See the Glossary for more terms.
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Just-in-time refers to information that we ask you to send us after your application goes through initial peer review and is within the range of possible funding. NIH needs this information but does not require it with your application.
In fact, if you send other support information before we request it, NIH may delay processing your application or return it without peer review.
For basic instructions, see our Just-in-Time SOP. For more information, see Prepare Your Just-In-Time Information in the Strategy for NIH Funding.
You will receive this information at least one of two ways.
The option to send just-in-time information appears in the Commons Status section for all applications (all grant types) within 24 hours after the score is released. If your application's score is within or near the NIAID Payline, your business office can start sending just-in-time information before NIH's or NIAID's request. If NIAID needs additional information later, a grants management specialist will request it.
Additionally, you can check your program announcement or request for applications for just-in-time instructions.
The timeline varies—you could receive it before, simultaneously, or after your just-in-time notification.
No. NIH will send a just-in-time email for all applications with an overall impact/priority score of 40 or less. Your business official should send just-in-time information if NIAID requests it even if your application is not within the payline.
No, a just-in-time notification is not a guarantee of award. And if your just-in-time information reveals an administrative issue that cannot be resolved, for example a human subjects issue, your grant may not be funded.
The answer depends on your application and the results of initial peer review.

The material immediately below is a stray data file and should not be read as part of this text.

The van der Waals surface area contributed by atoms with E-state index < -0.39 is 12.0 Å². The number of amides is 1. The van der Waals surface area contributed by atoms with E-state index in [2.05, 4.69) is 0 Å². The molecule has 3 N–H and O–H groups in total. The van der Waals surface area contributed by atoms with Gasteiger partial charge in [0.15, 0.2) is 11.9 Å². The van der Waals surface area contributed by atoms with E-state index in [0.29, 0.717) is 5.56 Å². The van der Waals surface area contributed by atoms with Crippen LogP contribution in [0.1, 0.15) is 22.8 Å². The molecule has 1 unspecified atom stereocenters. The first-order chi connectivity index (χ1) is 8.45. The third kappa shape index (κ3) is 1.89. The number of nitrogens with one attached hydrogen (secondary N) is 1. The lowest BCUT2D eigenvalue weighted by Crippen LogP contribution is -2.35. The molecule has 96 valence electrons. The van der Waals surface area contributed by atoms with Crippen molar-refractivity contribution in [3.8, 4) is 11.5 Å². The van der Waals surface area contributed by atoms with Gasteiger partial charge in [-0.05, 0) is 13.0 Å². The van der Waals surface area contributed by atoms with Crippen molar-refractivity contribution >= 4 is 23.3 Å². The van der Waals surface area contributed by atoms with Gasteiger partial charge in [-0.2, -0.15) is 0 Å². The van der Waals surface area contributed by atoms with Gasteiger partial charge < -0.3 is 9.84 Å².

If you meet our published NIAID Paylines for your grant type, follow the instructions you receive by automated email from NIH. You receive this email if your application receives an overall impact/priority score of 40 or better.
If NIAID needs more information, we will ask for it separately. See our Sample Just-in-Time Email From NIAID for examples of the types of information we might request.
If you received a just-in-time request from NIAID and have additional questions, contact the grants management specialist who sent the just-in-time email.
If you haven't received a just-in-time request from NIAID, wait to be contacted.
At NIAID, grants management staff typically request only the date of institutional review board (IRB) approval. We don’t need a copy of the letter, and there’s no separate certification needed.
The approval date must be less than a year old when it’s time for award. If not, the IRB will need to approve your project again. You would enter the new date in the Just-in-Time module of the eRA Commons.
You may send the information any time after you receive your just-in-time notification. If a deadline is necessary, your grants management specialist will indicate this when he or she contacts you. Read the Just-in-Time SOP for more information.
Before you send in your just-in-time information, take another look at your just-in-time notification mailer to make sure you've responded to everything requested.
Give the information to your institutional business official. For further details, read the Just-in-Time SOP.
Your business official sends the documentation through the eRA Commons Status module in PDF format.
Once we receive your just-in-time information, it's possible we will be able to expedite issuing your award.
Yes. Your grants management specialist will contact you if he or she does not receive the requested just-in-time information or needs more details.
Contact your grants management specialist for questions about your requirements, and get in touch with your program officer to discuss issues that keep you from assembling your just-in-time information.
No. A delay in sending some information benefits both you and NIH. It significantly relieves the administrative burden for the investigators who won't get awards. Also your just-in-time information will be current rather than several months old.
Just-in-time makes peer review more fair by ensuring that peer reviewers do not see your other support information during review and cannot be influenced by that information.
No. Just-in-time is used throughout NIH.
Generally, you would adjust person months to your pending application, though you can adjust effort for your active projects.
If you go the second route, note the following about approvals for changes to effort:
No but NIAID provides information and advice in Prepare Your Just-In-Time Information in the Strategy for NIH Funding. For staff only, NIH has a Just-in-Time site on its Extramural Intranet.
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Last Updated December 09, 2014
Last Reviewed January 29, 2015